Amplify Learning to Differentiate
Amplifying learning means going beyond yourself, your closest surrounding, reaching further to others so you can lean more and better. So what does differentiation has to do with amplified learning?
As according to Carol Tomlinson, the guru in this area, differentiation is a way of thinking, teaching and learning:
Differentiation is NOT a set of strategies….It’s a way of thinking about teaching and learning – Carol Tomlinson
For this reason alone, differentiation requires long term learning for the teacher, involving practice and professional dialogue to support reflection on practice. Differentiation is not trivial, but it is also exciting because it can empower all students. Teachers need more than just their isolated skills to differentiate. Teachers need other teachers to develop a differentiated class.
Nowadays, we naturally learn from the Internet through Google search, but we can greatly enhance this type of learning if we have better knowledge about advanced search strategies for example. We can also enhance our learning through the Internet if we take advantage of social media to develop a professional learning network. These Internet learning strategies represent amplified learning for the teacher. Amplification continues as teachers impact students in the classroom with differentiated strategies and share their experience with others, who can not only learn but also provide feedback.
One way to “simplify” differentiation is to consider strategies for the whole classroom that can target different styles and needs. The illustration below demonstrates the idea of designing instruction that targets all students and still caters for those with difficulties or special needs. So for example, instead of planning a lesson that is mainly based on written tasks, one can plan for the same lesson with a strong oral component that will allow time and space for those with writing skills difficulty to explore ideas verbally first. All students benefit as ideas get clarified in class discussion before going down on paper. The National Center on Universal Design for Learning advocates, explains and shares research related to universal access design applied to instruction.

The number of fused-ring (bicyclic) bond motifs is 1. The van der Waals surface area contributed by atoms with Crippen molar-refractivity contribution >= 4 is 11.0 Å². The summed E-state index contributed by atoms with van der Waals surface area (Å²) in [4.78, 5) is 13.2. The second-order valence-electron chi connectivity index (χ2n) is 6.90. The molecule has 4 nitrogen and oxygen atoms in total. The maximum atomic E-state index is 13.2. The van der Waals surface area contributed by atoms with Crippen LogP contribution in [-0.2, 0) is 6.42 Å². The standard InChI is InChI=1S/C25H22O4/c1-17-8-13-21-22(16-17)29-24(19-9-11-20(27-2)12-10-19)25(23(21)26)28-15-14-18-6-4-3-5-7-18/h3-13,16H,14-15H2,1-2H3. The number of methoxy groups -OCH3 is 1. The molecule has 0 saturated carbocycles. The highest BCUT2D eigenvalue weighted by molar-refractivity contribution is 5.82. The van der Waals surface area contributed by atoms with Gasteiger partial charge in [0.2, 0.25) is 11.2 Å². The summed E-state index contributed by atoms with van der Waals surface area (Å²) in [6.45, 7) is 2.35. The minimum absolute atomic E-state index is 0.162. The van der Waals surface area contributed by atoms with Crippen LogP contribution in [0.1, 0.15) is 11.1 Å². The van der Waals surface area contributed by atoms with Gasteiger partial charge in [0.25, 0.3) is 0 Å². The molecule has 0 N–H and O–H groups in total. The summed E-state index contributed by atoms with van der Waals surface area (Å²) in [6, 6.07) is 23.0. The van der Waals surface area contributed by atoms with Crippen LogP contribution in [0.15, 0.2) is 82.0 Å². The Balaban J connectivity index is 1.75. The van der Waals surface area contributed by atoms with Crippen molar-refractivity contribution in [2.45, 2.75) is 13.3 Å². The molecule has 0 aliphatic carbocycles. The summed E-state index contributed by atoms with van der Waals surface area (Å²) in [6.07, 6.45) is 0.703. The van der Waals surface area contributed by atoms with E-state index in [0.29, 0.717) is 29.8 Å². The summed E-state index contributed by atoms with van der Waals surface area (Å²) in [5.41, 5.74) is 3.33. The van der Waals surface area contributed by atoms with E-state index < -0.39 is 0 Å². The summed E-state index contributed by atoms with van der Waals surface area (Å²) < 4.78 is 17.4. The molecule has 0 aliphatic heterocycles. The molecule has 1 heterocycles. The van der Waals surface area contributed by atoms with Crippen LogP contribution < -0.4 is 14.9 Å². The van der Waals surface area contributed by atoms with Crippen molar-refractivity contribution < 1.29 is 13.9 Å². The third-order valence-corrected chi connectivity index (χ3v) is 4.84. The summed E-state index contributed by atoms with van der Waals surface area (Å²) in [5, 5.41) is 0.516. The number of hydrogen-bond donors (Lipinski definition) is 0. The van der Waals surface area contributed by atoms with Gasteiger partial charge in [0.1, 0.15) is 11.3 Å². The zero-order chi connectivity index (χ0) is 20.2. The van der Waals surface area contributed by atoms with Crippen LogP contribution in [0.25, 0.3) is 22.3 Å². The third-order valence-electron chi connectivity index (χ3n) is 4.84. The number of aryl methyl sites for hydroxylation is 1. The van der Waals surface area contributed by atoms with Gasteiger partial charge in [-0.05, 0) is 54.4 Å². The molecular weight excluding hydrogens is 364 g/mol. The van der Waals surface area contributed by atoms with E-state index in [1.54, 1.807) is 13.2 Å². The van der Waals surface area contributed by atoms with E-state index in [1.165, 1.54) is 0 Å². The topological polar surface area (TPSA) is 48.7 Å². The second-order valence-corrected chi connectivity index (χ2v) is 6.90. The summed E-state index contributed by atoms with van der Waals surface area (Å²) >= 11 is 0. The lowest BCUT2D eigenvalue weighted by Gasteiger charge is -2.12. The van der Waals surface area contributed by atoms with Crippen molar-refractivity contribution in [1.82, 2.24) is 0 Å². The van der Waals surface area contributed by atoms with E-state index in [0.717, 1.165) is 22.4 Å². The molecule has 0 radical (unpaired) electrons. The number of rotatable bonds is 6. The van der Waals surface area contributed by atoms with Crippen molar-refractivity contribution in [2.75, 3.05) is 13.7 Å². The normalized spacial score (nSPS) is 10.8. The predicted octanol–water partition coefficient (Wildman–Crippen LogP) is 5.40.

In terms of whole classroom approach, the ultimate goal of differentiation would be to develop students’ skills in self-directed learning. The complexity of such task involves teaching students to self-assess towards clear learning goals and determine next steps in their personal learning path. Jan Chappuis, in her research-based work called Seven Strategies of Assessment for Learning, describes how teachers and students can engage in this process. Feedback is also a crucial element described by Chappuis, so teachers first need to learn and model effective feedback, then students can use this model to self and peer assess. Amplified learning for the teacher can greatly support this process that involves teacher learning, teacher modeling, then student learning.
A classroom that supports student self-directed learning is differentiating by empowering students. As mentioned above, to reach this goal, a great amount of teacher amplified learning and experimentation is necessary. As students become more self-directed, teachers are able to guide students in exploring their skills and passion beyond classroom walls, reaching out to the community and creating real impact.